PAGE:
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‘ [162] in election returns.’ In fact, he was morbid on the subject, till time toughened him; time, and proof-readers.

The opinions which he expressed in the columns of the New Yorker are, in general, those to which he still adheres, though on a few subjects he used language which he would not now use. His opinions on those subjects have rather advanced than changed. For example: he is now opposed to the punishment of death in all cases, except when, owing to peculiar circumstances, the immediate safety of the community demands it. In June, 1836, he wrote:— ‘And now, having fully expressed our conviction that the punishment of death is one which should sometimes be inflicted, we may add, that we would have it resorted to as unfrequently as possible. Nothing, in our view, but cold-blooded, premeditated, unpalliated murder, can fully justify it. Let this continue to be visited with the sternest penalty.’

Another example. The following is part of an article on the Slavery Question, which appeared in July, 1834. It differs from his present writings on the same subject, not at all in doctrine, though very much in tone. Then, he thought the North the aggressor. Since then, we have had Mexican Wars, Nebraska bills, etc., and he now writes as one assailed.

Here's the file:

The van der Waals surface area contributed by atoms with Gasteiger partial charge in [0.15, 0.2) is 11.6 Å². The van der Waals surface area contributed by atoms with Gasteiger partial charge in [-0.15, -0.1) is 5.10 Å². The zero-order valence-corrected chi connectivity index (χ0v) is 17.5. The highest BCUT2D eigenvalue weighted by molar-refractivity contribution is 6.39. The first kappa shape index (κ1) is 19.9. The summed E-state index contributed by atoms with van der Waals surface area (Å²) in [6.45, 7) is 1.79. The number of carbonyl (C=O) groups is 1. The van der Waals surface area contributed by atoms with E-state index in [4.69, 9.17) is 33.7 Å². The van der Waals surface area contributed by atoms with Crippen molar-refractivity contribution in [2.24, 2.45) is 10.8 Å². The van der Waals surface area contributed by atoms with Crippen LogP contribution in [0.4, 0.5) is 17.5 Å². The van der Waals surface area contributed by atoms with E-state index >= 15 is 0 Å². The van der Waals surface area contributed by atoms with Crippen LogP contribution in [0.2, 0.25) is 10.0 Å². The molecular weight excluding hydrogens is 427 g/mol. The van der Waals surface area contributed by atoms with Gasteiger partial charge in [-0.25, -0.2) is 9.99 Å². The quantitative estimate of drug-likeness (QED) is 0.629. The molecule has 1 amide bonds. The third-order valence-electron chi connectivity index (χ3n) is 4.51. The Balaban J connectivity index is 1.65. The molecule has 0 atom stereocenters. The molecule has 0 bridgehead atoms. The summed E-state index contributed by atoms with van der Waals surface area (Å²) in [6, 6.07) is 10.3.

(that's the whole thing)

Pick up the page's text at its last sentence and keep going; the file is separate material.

To a philosophical observer, the existence of domestic servitude in one portion of the Union while it is forbidden and condemned in another, would indeed seem to afford no plausible pretext for variance or alienation. The Union was formed with a perfect knowledge, on the one hand, that slavery existed at the south, and, on the other, that it was utterly disapproved and discountenanced at the north. But the framers of the constitution saw no reason for distrust and dissension in this circumstance. Wisely avoiding all discussion of a subject so delicate and exciting, they proceeded to the formation of “a more perfect union,” which, leaving each section in the possession of its undoubted right of regulating its own internal government and enjoying its own speculative opinions, provided only for the common benefit and mutual well-being of the whole. And why should not this arrangement be satisfactory and perfect? Why should not even the existing evils of one section be left to the correction of its own wisdom and virtue, when pointed out by the unerring finger of experience?

* * * * * * * * * We entertain no doubt that the system of slavery is at the bottom of most of the evils which afflict the communities of the south—that it has occasioned

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